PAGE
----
5.30.2018

a farewell to kindergarten

To my (almost) 1st grader:

How did we get here? How in the world is it remotely even possible that we are celebrating your very last days of Kindergarten this week? Diplomas and graduation caps and parties, oh my. Your excitement is palpable: every day at school is bursting at the seams with fun for you, as Kindergarten should be. That has only intensified with the end of the year hoopla: crafts and parties and bubble day and cupcakes and sing-a-longs. While I am grateful for your enthusiasm to bolt out the door each morning to see what each day has in store, and while I am just so selfishly excited to have you all to myself this summer, part of me feels so very sad knowing the year is almost over.

Kindergarten didn't come naturally to me, like it did for you. I was reluctant to let you go. We began your schooling as homeschoolers, but you wanted to attend school -- and so you did, and you nailed it, like you do with just about everything. Of course, we were spoiled by the most warm, nurturing Montessori preschool and I was worried Kindergarten would be different. I was worried the kids would be too big, and the school would be too big, and the teachers would expect too big things, and that you'd be lost because you're just so small. But you wanted to go to school and so you did. I didn't sleep at all the two days before Kindergarten began. I cried next to your bed and stroked your hair and tried not to wake you with my sobs. How did we get here? How could we be here -- Kindergarten? I thought of every memory we ever shared, the years we spent together, how lonely your sister would be without you at home and I cried. Still, you assured me you would be fine and you were. More than fine, you were great. You nailed Kindergarten with an unrivaled joy and suddenly I realized my tears were for my own selfish reasons. I missed you, but you were thriving. We lucked out with the most incredible Kindergarten teacher and you saw each day with a joy that I admired. You met the newness of Kindergarten with excitement: first dances, first bookfairs, class parties, field trips and cafeterias. You were eager to see it all, explore it all, be a part of everything. You were ready, even if I wasn't. And, my star, you shone so brightly each day. You made friends, you became part of a class, you learned new things and you stepped out into an independence that fits you perfectly.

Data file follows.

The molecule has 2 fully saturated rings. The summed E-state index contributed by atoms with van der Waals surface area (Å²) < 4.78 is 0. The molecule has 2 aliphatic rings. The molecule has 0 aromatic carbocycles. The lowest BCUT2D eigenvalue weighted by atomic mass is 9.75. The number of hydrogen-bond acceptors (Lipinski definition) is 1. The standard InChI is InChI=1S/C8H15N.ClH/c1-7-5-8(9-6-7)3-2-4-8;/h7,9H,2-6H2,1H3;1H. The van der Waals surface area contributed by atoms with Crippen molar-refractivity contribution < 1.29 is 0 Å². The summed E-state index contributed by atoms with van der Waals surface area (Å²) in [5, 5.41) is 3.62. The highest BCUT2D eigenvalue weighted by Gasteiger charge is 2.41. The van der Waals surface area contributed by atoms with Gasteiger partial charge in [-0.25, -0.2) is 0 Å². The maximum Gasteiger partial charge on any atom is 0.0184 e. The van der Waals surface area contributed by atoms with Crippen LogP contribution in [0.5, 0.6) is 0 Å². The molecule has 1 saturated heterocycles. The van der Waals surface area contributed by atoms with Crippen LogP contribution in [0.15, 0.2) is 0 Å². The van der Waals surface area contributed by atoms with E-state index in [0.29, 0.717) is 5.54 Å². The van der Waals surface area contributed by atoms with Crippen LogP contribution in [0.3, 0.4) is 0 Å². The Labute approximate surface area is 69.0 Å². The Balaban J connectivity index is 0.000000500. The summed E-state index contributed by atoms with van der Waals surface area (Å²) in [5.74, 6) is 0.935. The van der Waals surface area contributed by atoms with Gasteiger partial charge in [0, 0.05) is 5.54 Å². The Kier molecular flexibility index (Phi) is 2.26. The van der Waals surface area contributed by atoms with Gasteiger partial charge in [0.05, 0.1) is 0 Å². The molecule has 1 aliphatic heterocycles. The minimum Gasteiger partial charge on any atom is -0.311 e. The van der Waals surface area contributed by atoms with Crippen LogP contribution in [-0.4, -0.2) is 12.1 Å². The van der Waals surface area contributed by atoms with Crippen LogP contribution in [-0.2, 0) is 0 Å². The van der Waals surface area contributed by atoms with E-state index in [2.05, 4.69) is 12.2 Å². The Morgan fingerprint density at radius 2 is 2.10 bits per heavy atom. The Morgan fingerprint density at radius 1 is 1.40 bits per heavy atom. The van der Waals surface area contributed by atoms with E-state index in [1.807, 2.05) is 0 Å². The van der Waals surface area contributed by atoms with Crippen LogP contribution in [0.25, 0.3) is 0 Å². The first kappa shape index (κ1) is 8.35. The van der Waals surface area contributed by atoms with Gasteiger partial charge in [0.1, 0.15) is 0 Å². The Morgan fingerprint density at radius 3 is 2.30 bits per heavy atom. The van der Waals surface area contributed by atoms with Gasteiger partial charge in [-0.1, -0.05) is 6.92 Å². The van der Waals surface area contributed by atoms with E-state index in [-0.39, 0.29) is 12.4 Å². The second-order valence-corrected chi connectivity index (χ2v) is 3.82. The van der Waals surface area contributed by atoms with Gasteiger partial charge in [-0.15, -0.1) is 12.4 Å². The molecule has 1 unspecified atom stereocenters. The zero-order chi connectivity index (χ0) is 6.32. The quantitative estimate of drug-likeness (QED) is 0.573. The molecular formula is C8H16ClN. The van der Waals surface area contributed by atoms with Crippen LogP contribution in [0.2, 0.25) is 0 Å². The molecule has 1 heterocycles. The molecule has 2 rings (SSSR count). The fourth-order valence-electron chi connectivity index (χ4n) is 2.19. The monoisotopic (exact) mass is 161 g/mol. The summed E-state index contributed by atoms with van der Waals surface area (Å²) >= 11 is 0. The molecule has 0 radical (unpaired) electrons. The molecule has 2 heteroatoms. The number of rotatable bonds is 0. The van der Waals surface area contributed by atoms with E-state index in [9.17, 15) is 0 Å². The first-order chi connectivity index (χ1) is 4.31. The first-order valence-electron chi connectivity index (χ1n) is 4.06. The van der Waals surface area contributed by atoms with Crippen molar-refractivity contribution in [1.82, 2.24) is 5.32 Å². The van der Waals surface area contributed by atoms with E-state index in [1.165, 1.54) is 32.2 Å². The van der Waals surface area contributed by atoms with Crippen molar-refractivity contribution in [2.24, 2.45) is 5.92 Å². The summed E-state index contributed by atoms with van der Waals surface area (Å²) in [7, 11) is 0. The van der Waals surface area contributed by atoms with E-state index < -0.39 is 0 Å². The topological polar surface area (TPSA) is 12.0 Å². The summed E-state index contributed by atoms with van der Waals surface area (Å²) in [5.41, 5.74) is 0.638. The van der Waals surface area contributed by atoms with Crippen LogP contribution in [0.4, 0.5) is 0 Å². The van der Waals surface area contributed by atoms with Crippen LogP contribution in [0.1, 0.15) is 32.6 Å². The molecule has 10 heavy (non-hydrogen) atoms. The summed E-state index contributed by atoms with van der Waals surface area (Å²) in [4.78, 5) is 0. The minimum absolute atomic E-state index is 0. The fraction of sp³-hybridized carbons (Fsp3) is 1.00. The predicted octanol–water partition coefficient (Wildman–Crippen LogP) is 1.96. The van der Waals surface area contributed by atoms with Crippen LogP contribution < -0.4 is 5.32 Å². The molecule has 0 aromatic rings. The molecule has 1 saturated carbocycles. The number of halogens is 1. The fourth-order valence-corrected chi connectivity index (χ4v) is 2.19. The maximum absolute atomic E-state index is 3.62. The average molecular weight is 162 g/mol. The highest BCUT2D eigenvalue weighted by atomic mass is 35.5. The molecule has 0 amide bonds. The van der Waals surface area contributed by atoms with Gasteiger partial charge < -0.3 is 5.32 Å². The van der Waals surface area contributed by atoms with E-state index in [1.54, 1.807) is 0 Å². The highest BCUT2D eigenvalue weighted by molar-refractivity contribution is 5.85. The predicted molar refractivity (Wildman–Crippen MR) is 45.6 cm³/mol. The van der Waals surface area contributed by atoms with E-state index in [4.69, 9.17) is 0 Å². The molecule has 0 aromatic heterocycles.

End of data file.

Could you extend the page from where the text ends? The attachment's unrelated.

But now the year is winding down and it's obvious how much you've grown. Your new-ish shoes are too small. Your backpack is ripping. The gaps in your mouth are slowly beginning to be filled with adult teeth. You have lost so much of the baby look that you began Kindergarten with and now you're one step closer to becoming a first grader. And as a mom, "first grade" feels a lot like "senior year" and I just want to pout a little and curse time for flying by so quickly. In my heart, I know you will meet first grade with the success, happiness and bright-eyed eagerness that you do everything else in your life. But my heart? It just keeps remembering you learning to crawl, and walk, and ride the carousel for the first time on meandering afternoons when we had no place else to be.

My precious boy: may you take all of the empathy, compassion and sweetness you have with you into first grade. May you continue leading with kindness. May you continue to know how perfect you are the way you are, and to continue seeing the best in everyone even when it's difficult. I hope you begin first grade with the same zest for learning and life that you have this past year. And, selfishly, I hope you begin first grade still wanting your sandwiches cut into shapes and your lunches made into themes and lunchbox notes from me to you.

I realize that our home has seen a mass shooting since your school career began and things are different than I would have liked, and some of that starry-eyed innocence has been taken from you and your classmates. But, my love? Please cling on to whatever little bits of that innocence are left and let it surround you. Let your wild-eyed childhood carefree spirit guide you into first grade and beyond, as long as possible. Let that spunk, that fight, that desire to do good and be righteous -- let that lead you, too, into this new normal that is our home. You are a difference maker. Keep shining, my baby boy. Don't let anyone dim your light.

I'll sit here eating my feelings in bundt cake and wondering where the time went, while we plan our bucket list summer activities and look forward to trips and traveling and beach visits galore. Know as you grow, as I stand back and let you spread your wings despite how unnatural it will always feel, that you'll always be my baby. Forever and ever. I'll just keep blinking, and you'll keep growing.

All my love always, sweet boy.

Love,
Mommy

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